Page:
“The book complements [Walter] Mignolo’s The Idea of Latin America and Edward Said’s Orientalism. Recommended.”
— K. M. Kapanga, University of Richmond, Choice

“Fascinating, informative, and sophisticated, . . . the book encompasses a well-focused case study of the intellectual history, reception, and scholarly destiny of Andrés Bello's early-nineteenth-century edition of the Poem of the Cid (completed in 1834 but not published until 1881). In this way, Altschul’s book constitutes a commendable and profound exploration of Bello’s work and his position in the context of the development of Hispanic philology, nineteenth- and twentieth-century transatlantic cultural relations, and the unspoken ideologies and dogmas that may animate the claims of all academic disciplines.”
— E. Michael Gerli, University of Virginia, Speculum



- Nadia R. Altschul
DOI: 10.7208/chicago/9780226016191.003.0001
This book, which is concerned with a critique of the national philologies and the national epic through the medievalist work of Andrés Bello, explains the parameters and relationships between the two in the nineteenth century. There is a generalized belief in an implicit alliance between studying the Middle Ages and the creation of cultural links with Europe. A self-critical, historiographical branch of medieval studies has been devoted to elucidating this connection, especially since the foundation of the journal Studies in Medievalism (SIM) in 1976. Scholars have not limited themselves to studying their “own nations” or the origins of their “own language,” and in the case of the more marginalized Iberian medievalism, it is not surprising to find that this scholarly periphery offers a good field in which to discern breaking points in self-referentiality. The disavowal of postcolonialism in Latin American studies brings another terminological discussion to the surface—the meaning and applicability of the term Latin America. (pages 1 - 28)
This chapter is available at:

Part 1: The Coloniality of Hispanicamerican Philological Knowledge

- Nadia R. Altschul
DOI: 10.7208/chicago/9780226016191.003.0002
[historiography, Western civilization, philological scholarship, medieval studies, medieval manuscripts]
This chapter outlines that, although disciplinary history posits the beginning of a historically minded interest in the Middle Ages at the so-called Early Modern period, the beginning of a “modern” form of medieval studies is more particularly associated with German developments and allied with its rigorous philological methodology. Historical consciousness is a measuring stick for the achievement of a highly valued modern frame of mind, and a rare and exceptional characteristic of Western civilization. The chapter begins with a critique of the nationalist premises of a European-centered medieval studies through attention to Hispanic American examples such as Andrés Bello and María Rosa Lida. It illustrates in particular how the methodological parameters of nineteenth-century German philology became a global design, exported to the colonies as the proper way of doing medieval studies, and how the notion of philological Romanticism, tied to nationalism, also functions as a global design delimiting the modernity or backwardness of different disciplinary approaches. In the case of early Hispanic American endeavors, the paradox of searching for a nationalist-inflected medieval studies highlights the difficulties of placing non-European medievalist engagements within global European parameters. In terms of Romantic nationalism and German editorial methodology, the accessibility of original medieval manuscripts also acts as a global design determining the backwardness or modernity of Castilian language scholarship. It is necessary to consider hegemonic parameters to understand more fully the discursive strategies that allowed foundational and imperial narratives to thrive in the realm of philological scholarship as a marker of intellectual modernity. (pages 31 - 56)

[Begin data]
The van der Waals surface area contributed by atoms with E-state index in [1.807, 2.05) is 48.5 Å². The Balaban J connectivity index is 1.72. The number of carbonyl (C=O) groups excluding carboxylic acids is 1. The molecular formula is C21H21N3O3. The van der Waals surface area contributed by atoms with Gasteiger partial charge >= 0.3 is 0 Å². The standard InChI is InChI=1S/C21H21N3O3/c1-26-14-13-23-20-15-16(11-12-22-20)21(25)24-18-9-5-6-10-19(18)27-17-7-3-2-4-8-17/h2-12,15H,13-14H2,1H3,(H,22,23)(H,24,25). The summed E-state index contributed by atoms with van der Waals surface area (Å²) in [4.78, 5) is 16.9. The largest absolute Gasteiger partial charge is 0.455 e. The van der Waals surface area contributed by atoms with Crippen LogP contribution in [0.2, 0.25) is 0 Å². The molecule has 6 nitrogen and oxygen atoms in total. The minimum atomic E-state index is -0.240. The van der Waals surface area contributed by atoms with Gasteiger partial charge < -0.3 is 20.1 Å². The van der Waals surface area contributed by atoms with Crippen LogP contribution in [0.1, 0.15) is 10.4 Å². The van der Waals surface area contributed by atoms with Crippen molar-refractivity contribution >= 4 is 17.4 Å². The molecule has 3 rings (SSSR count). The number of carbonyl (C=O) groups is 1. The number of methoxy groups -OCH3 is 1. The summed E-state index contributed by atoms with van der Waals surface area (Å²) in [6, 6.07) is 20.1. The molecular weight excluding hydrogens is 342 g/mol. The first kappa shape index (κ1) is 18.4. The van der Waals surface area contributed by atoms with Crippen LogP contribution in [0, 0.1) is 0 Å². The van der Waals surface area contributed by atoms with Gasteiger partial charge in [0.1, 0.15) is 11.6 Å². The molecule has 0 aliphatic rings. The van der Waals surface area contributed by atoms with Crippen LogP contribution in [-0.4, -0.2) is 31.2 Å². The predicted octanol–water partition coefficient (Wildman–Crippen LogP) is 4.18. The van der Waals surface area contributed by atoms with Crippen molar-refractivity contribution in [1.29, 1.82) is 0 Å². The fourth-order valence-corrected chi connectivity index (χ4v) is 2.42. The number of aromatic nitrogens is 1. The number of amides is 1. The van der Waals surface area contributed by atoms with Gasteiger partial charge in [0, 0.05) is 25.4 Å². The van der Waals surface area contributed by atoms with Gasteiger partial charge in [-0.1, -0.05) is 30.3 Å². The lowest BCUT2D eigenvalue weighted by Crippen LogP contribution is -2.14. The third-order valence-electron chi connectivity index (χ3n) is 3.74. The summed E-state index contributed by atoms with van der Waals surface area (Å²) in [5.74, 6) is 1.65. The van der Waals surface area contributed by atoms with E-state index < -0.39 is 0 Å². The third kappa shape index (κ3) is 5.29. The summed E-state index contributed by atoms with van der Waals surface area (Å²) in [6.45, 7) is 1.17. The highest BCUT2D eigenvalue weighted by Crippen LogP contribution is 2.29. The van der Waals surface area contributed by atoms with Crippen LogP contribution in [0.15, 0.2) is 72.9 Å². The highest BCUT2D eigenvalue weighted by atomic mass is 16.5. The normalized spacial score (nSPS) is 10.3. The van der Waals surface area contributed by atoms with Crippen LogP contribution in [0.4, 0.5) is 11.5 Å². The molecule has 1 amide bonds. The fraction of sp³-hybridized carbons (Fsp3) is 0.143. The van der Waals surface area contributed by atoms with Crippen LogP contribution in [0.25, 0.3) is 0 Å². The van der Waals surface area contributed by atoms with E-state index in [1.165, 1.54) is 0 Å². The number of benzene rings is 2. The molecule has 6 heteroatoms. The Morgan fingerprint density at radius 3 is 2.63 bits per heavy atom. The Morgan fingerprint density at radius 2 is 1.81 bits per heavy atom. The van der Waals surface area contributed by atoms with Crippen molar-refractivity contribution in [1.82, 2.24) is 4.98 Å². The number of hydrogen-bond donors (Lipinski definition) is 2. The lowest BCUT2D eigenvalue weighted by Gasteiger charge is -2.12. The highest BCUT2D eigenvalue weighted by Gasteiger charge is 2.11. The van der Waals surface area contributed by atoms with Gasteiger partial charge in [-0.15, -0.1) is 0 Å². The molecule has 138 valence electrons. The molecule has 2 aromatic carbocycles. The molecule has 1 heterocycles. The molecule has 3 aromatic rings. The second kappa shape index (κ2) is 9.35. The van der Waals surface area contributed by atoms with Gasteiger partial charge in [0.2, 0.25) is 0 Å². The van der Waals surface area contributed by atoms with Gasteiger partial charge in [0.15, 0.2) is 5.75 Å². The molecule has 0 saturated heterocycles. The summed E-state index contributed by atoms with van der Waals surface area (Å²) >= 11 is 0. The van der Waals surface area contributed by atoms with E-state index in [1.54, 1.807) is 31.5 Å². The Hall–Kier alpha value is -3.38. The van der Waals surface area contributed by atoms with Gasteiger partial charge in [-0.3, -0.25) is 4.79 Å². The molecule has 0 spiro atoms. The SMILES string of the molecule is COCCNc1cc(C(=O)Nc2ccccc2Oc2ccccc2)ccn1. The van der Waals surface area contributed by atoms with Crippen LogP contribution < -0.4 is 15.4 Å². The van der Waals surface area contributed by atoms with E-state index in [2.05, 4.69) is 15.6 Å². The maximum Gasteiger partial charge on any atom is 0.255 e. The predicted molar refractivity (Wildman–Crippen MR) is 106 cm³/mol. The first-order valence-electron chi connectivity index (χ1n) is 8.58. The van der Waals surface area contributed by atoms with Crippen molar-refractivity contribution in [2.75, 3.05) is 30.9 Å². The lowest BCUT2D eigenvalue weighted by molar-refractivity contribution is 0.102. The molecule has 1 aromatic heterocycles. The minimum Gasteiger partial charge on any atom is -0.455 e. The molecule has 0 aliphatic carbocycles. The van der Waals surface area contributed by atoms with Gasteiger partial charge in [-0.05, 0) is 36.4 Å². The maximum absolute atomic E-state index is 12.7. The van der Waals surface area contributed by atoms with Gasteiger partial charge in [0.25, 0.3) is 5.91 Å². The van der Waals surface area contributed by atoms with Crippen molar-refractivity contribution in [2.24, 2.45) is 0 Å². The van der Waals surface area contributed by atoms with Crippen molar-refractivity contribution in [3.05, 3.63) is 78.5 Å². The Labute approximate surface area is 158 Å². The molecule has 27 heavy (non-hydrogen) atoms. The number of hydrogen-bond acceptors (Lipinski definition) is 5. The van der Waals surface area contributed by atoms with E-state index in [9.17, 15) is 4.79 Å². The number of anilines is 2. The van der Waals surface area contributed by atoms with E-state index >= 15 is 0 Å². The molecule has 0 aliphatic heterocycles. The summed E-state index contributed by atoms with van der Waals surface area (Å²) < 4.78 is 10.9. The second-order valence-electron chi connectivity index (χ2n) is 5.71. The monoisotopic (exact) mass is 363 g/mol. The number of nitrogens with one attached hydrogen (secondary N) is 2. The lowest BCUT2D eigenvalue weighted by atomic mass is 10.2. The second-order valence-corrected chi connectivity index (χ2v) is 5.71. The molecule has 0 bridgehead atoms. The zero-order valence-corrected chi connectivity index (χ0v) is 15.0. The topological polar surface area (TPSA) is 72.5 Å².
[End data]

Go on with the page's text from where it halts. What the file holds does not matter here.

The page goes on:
This chapter is available at:

- Nadia R. Altschul
DOI: 10.7208/chicago/9780226016191.003.0003
[philological modernity, medieval philology, neocolonization, neocolonization, Occidentalism]
This chapter reviews the foundation of the first “philological institute” in a Spanish American former colony, the Chilean Pedagogical Institute (Instituto Pedagógico), created by governmental decree very close in time to the spread of German philological standards across Europe and North America. It examines in particular the contemporary critique of Chile's educational and philological “colonization” by German-trained pedagogues in the writings of Valentín Letelier and Eduardo de la Barra, and highlights how, to criollos such as de la Barra, this neocolonial situation evidenced distressing associations between Chileans and Amerindians. In Spanish America, there is a long history of criollo appropriations of Amerindian identity, as well as of European colonialist equivalences between Amerindians, creoles, and even European-born settlers. The globalized discourse of medieval philology opened mimetic opportunities for peripheral locations to speak the languages needed to become participating members of privileged scholarly circles. The lack of discussion of neocolonization is, in fact, one of the main problems that Latin Americanists working in nineteenth century studies find in postcolonial criticism. (pages 57 - 82)